More and more obese patients are unable to be scanned in X-ray and MRI machines because they are too big.
Traditional MRI machine
Even if big patients can fit into scanners, the machinery will not work because X-ray beams and soundwaves cannot penetrate deep fat.
With 60 per cent of Australians either overweight or obese, radiologists say the problem is becoming more common in hospital patients.
Royal Melbourne Hospital head of radiology Prof Brian Tress said standard X-rays, CT scans, MRI scans and ultrasounds were sometimes ineffective when used on obese people, making diagnosis extremely difficult.
"The more flesh there is, the more the X-ray beam gets attenuated or scattered and produces grey results," Prof Tress said. This is one of many methods doctors and clinicians use to measure adipose tissue (fat).
"This is just another indication of the extent of the obesity problem."
Royal Australian and New Zealand College of Radiologists spokeswoman Dr Liz Carter said X-ray images became blurry when used on a patient weighing 100kg (220lb) or more.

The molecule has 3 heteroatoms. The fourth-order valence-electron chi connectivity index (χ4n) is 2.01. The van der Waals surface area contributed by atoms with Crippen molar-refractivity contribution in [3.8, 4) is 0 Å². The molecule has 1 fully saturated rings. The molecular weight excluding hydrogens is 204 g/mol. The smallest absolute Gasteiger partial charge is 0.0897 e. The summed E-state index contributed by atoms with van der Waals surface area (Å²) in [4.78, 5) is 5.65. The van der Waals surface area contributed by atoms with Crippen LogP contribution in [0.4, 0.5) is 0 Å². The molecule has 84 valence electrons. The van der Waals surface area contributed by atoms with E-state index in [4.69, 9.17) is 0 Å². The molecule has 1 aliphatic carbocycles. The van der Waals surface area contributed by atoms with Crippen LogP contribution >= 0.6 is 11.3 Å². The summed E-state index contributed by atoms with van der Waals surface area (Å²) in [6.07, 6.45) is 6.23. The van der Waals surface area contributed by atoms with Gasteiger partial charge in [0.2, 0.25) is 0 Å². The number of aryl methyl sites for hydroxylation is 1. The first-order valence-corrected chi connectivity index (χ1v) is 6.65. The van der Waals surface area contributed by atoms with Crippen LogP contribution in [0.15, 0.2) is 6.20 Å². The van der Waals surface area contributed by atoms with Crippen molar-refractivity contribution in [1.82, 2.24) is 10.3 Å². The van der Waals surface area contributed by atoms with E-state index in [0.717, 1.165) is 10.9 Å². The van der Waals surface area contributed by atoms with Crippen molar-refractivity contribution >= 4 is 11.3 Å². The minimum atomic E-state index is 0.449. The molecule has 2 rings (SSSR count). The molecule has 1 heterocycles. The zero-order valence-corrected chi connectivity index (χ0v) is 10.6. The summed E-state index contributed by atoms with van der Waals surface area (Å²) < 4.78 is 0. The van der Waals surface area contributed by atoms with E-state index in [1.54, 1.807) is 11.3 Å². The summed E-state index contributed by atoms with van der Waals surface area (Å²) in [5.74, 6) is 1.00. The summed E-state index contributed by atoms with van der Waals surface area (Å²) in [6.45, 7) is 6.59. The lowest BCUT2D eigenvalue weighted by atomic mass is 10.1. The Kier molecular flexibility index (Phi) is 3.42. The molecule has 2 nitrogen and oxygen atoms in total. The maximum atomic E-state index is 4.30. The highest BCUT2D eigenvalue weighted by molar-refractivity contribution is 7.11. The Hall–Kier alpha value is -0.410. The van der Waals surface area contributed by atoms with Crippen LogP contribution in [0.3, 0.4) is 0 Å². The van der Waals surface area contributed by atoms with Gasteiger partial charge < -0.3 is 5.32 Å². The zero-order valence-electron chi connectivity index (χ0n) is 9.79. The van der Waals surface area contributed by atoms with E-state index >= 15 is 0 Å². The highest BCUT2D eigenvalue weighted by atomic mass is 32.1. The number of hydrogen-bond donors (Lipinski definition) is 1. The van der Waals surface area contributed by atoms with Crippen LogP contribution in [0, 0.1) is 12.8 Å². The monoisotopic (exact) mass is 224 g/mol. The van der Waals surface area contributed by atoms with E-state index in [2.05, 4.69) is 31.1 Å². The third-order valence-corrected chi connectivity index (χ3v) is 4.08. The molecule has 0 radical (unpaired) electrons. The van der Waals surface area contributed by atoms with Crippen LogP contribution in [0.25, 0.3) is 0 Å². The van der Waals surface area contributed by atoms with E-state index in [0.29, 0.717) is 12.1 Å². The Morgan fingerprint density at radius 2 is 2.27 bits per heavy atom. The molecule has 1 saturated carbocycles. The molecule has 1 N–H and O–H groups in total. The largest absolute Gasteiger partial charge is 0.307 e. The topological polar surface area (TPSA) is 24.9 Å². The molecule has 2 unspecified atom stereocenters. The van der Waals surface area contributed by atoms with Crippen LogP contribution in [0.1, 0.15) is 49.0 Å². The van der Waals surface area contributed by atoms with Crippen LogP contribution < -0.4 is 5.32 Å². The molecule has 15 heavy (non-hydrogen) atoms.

Ultrasounds were virtually impossible on these patients, but Dr Carter said CT scans and MRI scans could often be used as a last resort.
As well as the personal health risks of obesity, large patients also posed risks to medical staff. "There is the risk to the equipment, of it being broken, and to the staff if they have to move the patients," Dr Carter said.
X-rays, CT scans, ultrasounds and MRI scans are used to look for broken bones, fetuses, blood clots, tumours, diseased organs and other internal abnormalities.
Most scanning equipment can hold patients up to 250kg (550lb).
But those who cannot fit into a scanner must be referred to hospitals with open-sided MRI equipment, such as Sunshine and Goulburn Valley.
Open MRI machine